Topical Pain Medications used for Phantom Limb Pain

What is Phantom Limb Syndrome?

Phantom limb syndrome is the sensation a person feels when an amputated or missing limb feels as though it is still attached to the body. Therefore, in this syndrome, the affected person feels pain in their missing limb. Prevalence of phantom limb pain during the week preceding assessment was 42.6 percent (60 of 14Prescription pain cream for Phantom Limb Pain1). Prevalence of residual limb pain was 43.3 percent (61 of 141). More than one third of these had some pain constantly or most days.

Recent studies have shown that almost 60 to 80 percent of the people, who go through an amputation, experience phantom limb syndrome. Phantom sensations are not just attributed to amputated limbs. They are known to occur after the removal of several body parts such as breasts, teeth, and eyes.

Most of the people feel as if the missing or amputated limb is shorter and in a painful position. Phantom pain is made worse by emotional aggravating factors such as stress, anxiety, and environmental factors like weather changes. This type of pain is intermittent and usually fades away with time. However, in some cases it is known to persist for several years.

Characteristics of Phantom Limb Syndrome

There are various features of phantom limb syndrome such as:

  • It starts within the first few days after amputation
  • It is intermittent, with relapses and remissions.
  • It most commonly affects that part of the limb which is distal (that is further away from the body) such as the foot or the hand.
  • The pain may be described as shooting, burning, slicing, throbbing pain.
  • The phantom body part sometimes feels as if it is placed in an uncomfortable position.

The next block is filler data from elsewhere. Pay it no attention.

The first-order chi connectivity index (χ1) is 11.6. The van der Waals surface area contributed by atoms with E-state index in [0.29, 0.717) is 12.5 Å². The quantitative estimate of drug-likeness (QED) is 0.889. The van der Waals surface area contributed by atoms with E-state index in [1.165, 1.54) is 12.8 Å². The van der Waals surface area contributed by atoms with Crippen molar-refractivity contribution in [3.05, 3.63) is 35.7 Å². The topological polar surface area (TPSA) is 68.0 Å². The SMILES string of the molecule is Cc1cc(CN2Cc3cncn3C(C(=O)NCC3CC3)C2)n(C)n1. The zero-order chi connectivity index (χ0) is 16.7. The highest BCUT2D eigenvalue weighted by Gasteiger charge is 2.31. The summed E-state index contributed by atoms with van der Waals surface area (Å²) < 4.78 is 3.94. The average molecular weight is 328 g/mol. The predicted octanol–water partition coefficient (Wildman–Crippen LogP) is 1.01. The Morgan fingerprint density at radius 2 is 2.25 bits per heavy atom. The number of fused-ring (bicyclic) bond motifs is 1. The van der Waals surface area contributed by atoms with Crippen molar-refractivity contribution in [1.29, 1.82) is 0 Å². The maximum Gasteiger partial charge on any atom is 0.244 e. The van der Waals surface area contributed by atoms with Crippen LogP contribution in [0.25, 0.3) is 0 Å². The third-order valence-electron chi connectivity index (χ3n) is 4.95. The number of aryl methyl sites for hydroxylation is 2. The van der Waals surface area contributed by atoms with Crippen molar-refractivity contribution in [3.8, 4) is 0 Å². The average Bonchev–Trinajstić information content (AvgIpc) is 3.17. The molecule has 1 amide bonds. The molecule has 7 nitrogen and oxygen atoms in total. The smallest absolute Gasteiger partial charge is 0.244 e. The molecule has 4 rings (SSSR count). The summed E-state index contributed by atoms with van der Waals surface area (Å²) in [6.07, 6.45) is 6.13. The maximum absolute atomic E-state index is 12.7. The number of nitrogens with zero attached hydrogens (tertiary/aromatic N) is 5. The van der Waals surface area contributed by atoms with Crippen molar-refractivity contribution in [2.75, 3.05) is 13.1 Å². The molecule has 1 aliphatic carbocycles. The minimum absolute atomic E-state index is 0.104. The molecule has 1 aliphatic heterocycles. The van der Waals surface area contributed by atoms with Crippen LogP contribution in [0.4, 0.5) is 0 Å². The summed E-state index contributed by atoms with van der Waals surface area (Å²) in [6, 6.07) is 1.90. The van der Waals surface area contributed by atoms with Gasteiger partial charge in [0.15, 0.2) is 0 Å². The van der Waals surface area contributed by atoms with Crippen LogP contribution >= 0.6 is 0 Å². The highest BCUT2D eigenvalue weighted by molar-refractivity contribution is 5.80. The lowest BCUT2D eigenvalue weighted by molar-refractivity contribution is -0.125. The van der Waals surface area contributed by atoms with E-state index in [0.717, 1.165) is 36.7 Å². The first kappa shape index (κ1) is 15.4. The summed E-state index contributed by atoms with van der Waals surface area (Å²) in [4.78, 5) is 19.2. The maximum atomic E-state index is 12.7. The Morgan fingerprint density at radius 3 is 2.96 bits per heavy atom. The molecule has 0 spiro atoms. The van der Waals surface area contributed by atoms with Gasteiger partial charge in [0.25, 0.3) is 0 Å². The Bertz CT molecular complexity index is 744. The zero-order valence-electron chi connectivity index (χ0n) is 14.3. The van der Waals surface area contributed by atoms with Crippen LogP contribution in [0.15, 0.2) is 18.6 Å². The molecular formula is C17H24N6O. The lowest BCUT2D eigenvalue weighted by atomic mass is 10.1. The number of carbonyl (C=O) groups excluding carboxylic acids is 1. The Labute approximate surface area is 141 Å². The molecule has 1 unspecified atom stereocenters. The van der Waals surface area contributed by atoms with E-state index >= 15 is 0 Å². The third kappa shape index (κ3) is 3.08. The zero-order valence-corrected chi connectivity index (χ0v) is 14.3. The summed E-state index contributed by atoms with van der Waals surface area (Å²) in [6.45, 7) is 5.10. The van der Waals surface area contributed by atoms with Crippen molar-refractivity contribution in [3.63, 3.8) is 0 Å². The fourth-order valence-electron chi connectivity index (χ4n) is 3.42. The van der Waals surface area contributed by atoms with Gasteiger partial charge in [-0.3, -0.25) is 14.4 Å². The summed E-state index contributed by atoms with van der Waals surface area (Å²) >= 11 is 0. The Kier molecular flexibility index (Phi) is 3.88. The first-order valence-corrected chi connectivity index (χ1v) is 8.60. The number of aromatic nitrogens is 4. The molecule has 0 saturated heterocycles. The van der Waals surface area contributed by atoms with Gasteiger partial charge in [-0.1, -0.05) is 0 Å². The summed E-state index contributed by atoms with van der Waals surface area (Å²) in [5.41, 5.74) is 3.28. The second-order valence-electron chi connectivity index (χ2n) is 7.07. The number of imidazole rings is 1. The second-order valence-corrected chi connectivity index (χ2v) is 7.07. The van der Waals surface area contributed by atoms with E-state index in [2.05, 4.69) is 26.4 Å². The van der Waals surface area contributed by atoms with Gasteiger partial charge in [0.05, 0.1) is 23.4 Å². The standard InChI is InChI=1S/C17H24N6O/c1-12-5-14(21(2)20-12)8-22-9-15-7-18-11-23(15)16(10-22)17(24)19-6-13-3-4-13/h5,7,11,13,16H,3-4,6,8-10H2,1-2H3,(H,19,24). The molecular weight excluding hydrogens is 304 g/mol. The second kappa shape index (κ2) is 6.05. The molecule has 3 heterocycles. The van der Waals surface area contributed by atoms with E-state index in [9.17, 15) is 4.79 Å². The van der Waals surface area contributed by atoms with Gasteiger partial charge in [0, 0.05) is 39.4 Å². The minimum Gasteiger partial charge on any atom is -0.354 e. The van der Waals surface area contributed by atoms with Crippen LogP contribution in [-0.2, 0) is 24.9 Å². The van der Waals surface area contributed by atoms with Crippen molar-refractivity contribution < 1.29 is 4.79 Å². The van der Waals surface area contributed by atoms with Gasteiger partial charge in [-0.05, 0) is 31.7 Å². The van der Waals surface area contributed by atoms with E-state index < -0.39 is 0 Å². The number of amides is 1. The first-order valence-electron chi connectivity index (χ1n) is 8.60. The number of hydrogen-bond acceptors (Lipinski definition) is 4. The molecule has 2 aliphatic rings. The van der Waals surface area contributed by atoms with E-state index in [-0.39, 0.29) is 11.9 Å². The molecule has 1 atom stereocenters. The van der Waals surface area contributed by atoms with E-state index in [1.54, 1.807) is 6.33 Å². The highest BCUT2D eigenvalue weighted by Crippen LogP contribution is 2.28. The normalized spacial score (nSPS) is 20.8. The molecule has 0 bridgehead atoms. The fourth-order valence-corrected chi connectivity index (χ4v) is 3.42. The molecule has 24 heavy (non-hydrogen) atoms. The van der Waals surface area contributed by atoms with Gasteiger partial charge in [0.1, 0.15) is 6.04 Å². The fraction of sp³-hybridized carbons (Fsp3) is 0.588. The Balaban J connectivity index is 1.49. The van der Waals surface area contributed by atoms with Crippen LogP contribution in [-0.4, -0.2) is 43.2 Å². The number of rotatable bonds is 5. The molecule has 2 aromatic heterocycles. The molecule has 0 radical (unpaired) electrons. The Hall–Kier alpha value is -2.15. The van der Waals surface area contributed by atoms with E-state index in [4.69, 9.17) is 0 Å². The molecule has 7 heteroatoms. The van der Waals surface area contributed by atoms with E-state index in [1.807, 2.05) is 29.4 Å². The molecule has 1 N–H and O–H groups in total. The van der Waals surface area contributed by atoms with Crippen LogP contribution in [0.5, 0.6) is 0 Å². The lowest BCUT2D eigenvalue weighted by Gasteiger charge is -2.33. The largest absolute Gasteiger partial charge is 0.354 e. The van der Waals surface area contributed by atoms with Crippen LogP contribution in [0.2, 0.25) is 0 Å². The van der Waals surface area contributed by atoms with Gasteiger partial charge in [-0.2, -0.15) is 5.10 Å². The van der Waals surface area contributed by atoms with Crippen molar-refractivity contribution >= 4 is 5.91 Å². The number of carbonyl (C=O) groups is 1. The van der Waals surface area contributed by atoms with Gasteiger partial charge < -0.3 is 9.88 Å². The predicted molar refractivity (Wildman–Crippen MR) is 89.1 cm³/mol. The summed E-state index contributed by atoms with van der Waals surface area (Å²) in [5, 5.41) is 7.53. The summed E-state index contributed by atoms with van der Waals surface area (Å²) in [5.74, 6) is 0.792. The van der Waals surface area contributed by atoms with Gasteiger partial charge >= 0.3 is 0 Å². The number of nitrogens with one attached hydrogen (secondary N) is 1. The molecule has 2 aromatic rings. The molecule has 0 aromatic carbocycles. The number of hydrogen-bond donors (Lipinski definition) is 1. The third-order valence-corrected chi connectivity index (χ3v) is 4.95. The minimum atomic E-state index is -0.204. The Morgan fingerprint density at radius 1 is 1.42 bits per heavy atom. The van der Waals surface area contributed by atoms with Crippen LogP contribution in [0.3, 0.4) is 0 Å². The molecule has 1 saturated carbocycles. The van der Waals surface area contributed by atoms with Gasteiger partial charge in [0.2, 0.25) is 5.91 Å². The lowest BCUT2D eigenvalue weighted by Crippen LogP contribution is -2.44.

• Emotional or environmental factors may trigger it.

Management of Phantom Limb Pain

There are various ways to manage the pain of phantom limb syndrome. Both medical and non-medical treatments are available. In addition to treatment, self-care is a very important and contributing part in managing phantom limb pain.

Since emotional factors such as stress and anxiety act as triggers, so it is best for such patients to keep calm and not to over exert themselves. Additionally, ibuprofen and aspirin are two medications known to help manage phantom limb pain.

Topical Agents for Managing Phantom Limb Pain

Topical medications, as the name implies, are applied topically over the skin. Recently the trend has shifted to topical medications due to their various benefits and almost negligible side effects, when compared to oral medications. Topical medications, when applied locally, target the parts they are applied to, get absorbed in the skin, and thus, are quite effective in treating pain.


  • Topical anesthetics: Topical medications are divided into two groups. One of them is the topical anesthetics, which when applied over the skin, are known to numb that very part. They act by removing the sensation and numbing that part to which they have been applied.


  • Topical analgesics: Topical analgesics act by way of absorption. They are directly absorbed into the skin, and therefore, they have minimal systemic effects. This is precisely why topical agents are so good at relieving pain without causing any side effects. As opposed to their counter parts, topical analgesics act directly on the central nervous system and inhibit inflammation as well as pain.


  • Salicyclates: These include agents such as aspirin, which are known for their pain relieving characteristics. They are mostly available in the form of creams, and are quite effective for use on the distal parts such as hands and feet. These two specific areas are often affected in phantom limb syndrome.


  • Counter irritants: These drugs also remove pain by creating sensations to distract you from pain. Thus, there are a variety of effective options when it comes to treating phantom limb pain with topical medications.


Desmond, D.M. and Maclachlan, M. (2010). Prevalence and characteristics of phantom limb pain and residual limb pain in the long term after upper limb amputation. Int J Rehab Res, 33(3), 279 – 282. Retrieved from:

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